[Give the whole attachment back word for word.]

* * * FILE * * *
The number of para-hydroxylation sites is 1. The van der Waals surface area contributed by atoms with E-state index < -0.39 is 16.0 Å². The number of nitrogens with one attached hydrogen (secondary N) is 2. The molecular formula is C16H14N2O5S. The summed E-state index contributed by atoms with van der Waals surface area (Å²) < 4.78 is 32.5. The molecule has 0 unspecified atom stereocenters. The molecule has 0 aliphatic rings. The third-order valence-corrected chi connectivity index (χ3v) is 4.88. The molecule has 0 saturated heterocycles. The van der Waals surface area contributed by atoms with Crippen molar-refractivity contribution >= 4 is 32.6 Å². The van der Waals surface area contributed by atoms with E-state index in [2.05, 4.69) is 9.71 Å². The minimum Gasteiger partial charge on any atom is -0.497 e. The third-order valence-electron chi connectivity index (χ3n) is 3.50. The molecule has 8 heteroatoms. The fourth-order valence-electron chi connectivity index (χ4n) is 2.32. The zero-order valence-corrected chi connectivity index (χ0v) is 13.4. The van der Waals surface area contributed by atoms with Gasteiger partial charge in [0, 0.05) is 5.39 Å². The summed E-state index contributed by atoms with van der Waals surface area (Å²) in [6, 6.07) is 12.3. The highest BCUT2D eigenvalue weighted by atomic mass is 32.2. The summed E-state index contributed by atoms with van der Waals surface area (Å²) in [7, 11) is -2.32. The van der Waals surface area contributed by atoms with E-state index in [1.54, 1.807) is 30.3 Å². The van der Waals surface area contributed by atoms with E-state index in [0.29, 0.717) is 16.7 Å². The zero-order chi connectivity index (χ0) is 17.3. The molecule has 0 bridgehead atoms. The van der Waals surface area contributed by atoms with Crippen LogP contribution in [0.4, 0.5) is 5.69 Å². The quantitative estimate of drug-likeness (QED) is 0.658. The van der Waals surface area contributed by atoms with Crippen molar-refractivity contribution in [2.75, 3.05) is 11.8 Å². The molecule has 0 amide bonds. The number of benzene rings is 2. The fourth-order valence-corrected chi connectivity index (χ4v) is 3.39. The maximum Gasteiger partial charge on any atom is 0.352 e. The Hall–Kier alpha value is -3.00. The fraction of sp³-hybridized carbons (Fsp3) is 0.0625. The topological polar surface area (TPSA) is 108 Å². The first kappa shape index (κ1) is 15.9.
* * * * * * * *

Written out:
The number of para-hydroxylation sites is 1. The van der Waals surface area contributed by atoms with E-state index < -0.39 is 16.0 Å². The number of nitrogens with one attached hydrogen (secondary N) is 2. The molecular formula is C16H14N2O5S. The summed E-state index contributed by atoms with van der Waals surface area (Å²) < 4.78 is 32.5. The molecule has 0 unspecified atom stereocenters. The molecule has 0 aliphatic rings. The third-order valence-corrected chi connectivity index (χ3v) is 4.88. The molecule has 0 saturated heterocycles. The van der Waals surface area contributed by atoms with Crippen molar-refractivity contribution >= 4 is 32.6 Å². The van der Waals surface area contributed by atoms with E-state index in [2.05, 4.69) is 9.71 Å². The minimum Gasteiger partial charge on any atom is -0.497 e. The third-order valence-electron chi connectivity index (χ3n) is 3.50. The molecule has 8 heteroatoms. The fourth-order valence-electron chi connectivity index (χ4n) is 2.32. The zero-order valence-corrected chi connectivity index (χ0v) is 13.4. The van der Waals surface area contributed by atoms with Gasteiger partial charge in [0, 0.05) is 5.39 Å². The summed E-state index contributed by atoms with van der Waals surface area (Å²) in [6, 6.07) is 12.3. The highest BCUT2D eigenvalue weighted by atomic mass is 32.2. The summed E-state index contributed by atoms with van der Waals surface area (Å²) in [7, 11) is -2.32. The van der Waals surface area contributed by atoms with E-state index in [1.54, 1.807) is 30.3 Å². The van der Waals surface area contributed by atoms with E-state index in [0.29, 0.717) is 16.7 Å². The zero-order chi connectivity index (χ0) is 17.3. The molecule has 0 bridgehead atoms. The van der Waals surface area contributed by atoms with Crippen LogP contribution in [0.4, 0.5) is 5.69 Å². The quantitative estimate of drug-likeness (QED) is 0.658. The van der Waals surface area contributed by atoms with Crippen molar-refractivity contribution in [2.75, 3.05) is 11.8 Å². The molecule has 0 amide bonds. The number of benzene rings is 2. The fourth-order valence-corrected chi connectivity index (χ4v) is 3.39. The maximum Gasteiger partial charge on any atom is 0.352 e. The Hall–Kier alpha value is -3.00. The fraction of sp³-hybridized carbons (Fsp3) is 0.0625. The topological polar surface area (TPSA) is 108 Å². The first kappa shape index (κ1) is 15.9.